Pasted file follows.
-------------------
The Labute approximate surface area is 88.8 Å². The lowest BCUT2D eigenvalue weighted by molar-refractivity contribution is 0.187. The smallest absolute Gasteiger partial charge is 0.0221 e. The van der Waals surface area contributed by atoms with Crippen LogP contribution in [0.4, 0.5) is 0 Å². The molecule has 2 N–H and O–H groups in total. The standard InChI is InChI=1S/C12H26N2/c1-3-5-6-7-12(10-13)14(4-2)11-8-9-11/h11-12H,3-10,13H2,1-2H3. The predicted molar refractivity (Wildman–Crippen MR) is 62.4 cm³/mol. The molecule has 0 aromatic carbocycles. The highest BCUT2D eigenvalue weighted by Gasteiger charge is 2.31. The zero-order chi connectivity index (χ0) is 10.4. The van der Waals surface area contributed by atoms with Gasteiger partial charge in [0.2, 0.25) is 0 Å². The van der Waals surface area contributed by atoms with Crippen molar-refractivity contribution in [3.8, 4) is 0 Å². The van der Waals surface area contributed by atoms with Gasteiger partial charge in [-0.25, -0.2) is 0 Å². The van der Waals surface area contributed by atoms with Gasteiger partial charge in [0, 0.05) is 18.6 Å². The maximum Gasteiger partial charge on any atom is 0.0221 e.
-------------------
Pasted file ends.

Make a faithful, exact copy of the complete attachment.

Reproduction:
The Labute approximate surface area is 88.8 Å². The lowest BCUT2D eigenvalue weighted by molar-refractivity contribution is 0.187. The smallest absolute Gasteiger partial charge is 0.0221 e. The van der Waals surface area contributed by atoms with Crippen LogP contribution in [0.4, 0.5) is 0 Å². The molecule has 2 N–H and O–H groups in total. The standard InChI is InChI=1S/C12H26N2/c1-3-5-6-7-12(10-13)14(4-2)11-8-9-11/h11-12H,3-10,13H2,1-2H3. The predicted molar refractivity (Wildman–Crippen MR) is 62.4 cm³/mol. The molecule has 0 aromatic carbocycles. The highest BCUT2D eigenvalue weighted by Gasteiger charge is 2.31. The zero-order chi connectivity index (χ0) is 10.4. The van der Waals surface area contributed by atoms with Gasteiger partial charge in [0.2, 0.25) is 0 Å². The van der Waals surface area contributed by atoms with Crippen molar-refractivity contribution in [3.8, 4) is 0 Å². The van der Waals surface area contributed by atoms with Gasteiger partial charge in [-0.25, -0.2) is 0 Å². The van der Waals surface area contributed by atoms with Gasteiger partial charge in [0, 0.05) is 18.6 Å². The maximum Gasteiger partial charge on any atom is 0.0221 e.